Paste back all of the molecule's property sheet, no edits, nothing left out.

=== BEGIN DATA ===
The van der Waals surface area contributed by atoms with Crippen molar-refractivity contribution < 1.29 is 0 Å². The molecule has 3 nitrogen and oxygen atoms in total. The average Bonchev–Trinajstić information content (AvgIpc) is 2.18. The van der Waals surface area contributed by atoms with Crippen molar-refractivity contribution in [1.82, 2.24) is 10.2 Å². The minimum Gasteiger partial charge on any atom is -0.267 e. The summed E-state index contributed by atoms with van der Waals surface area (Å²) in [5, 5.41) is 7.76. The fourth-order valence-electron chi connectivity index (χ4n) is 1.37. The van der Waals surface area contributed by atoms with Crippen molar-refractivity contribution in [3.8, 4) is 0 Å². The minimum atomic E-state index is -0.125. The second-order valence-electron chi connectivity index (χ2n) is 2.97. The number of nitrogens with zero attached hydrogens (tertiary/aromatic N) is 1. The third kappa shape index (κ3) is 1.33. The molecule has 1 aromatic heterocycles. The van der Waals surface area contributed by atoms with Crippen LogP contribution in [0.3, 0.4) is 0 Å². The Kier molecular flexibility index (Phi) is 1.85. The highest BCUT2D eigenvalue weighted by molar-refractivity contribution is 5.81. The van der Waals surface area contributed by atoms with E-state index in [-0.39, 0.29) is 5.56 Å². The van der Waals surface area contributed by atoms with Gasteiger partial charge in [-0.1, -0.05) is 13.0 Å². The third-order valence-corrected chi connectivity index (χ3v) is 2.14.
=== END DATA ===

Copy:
The van der Waals surface area contributed by atoms with Crippen molar-refractivity contribution < 1.29 is 0 Å². The molecule has 3 nitrogen and oxygen atoms in total. The average Bonchev–Trinajstić information content (AvgIpc) is 2.18. The van der Waals surface area contributed by atoms with Crippen molar-refractivity contribution in [1.82, 2.24) is 10.2 Å². The minimum Gasteiger partial charge on any atom is -0.267 e. The summed E-state index contributed by atoms with van der Waals surface area (Å²) in [5, 5.41) is 7.76. The fourth-order valence-electron chi connectivity index (χ4n) is 1.37. The van der Waals surface area contributed by atoms with Crippen molar-refractivity contribution in [3.8, 4) is 0 Å². The minimum atomic E-state index is -0.125. The second-order valence-electron chi connectivity index (χ2n) is 2.97. The number of nitrogens with zero attached hydrogens (tertiary/aromatic N) is 1. The third kappa shape index (κ3) is 1.33. The molecule has 1 aromatic heterocycles. The van der Waals surface area contributed by atoms with Crippen LogP contribution in [0.3, 0.4) is 0 Å². The Kier molecular flexibility index (Phi) is 1.85. The highest BCUT2D eigenvalue weighted by molar-refractivity contribution is 5.81. The van der Waals surface area contributed by atoms with E-state index in [-0.39, 0.29) is 5.56 Å². The van der Waals surface area contributed by atoms with Gasteiger partial charge in [-0.1, -0.05) is 13.0 Å². The third-order valence-corrected chi connectivity index (χ3v) is 2.14.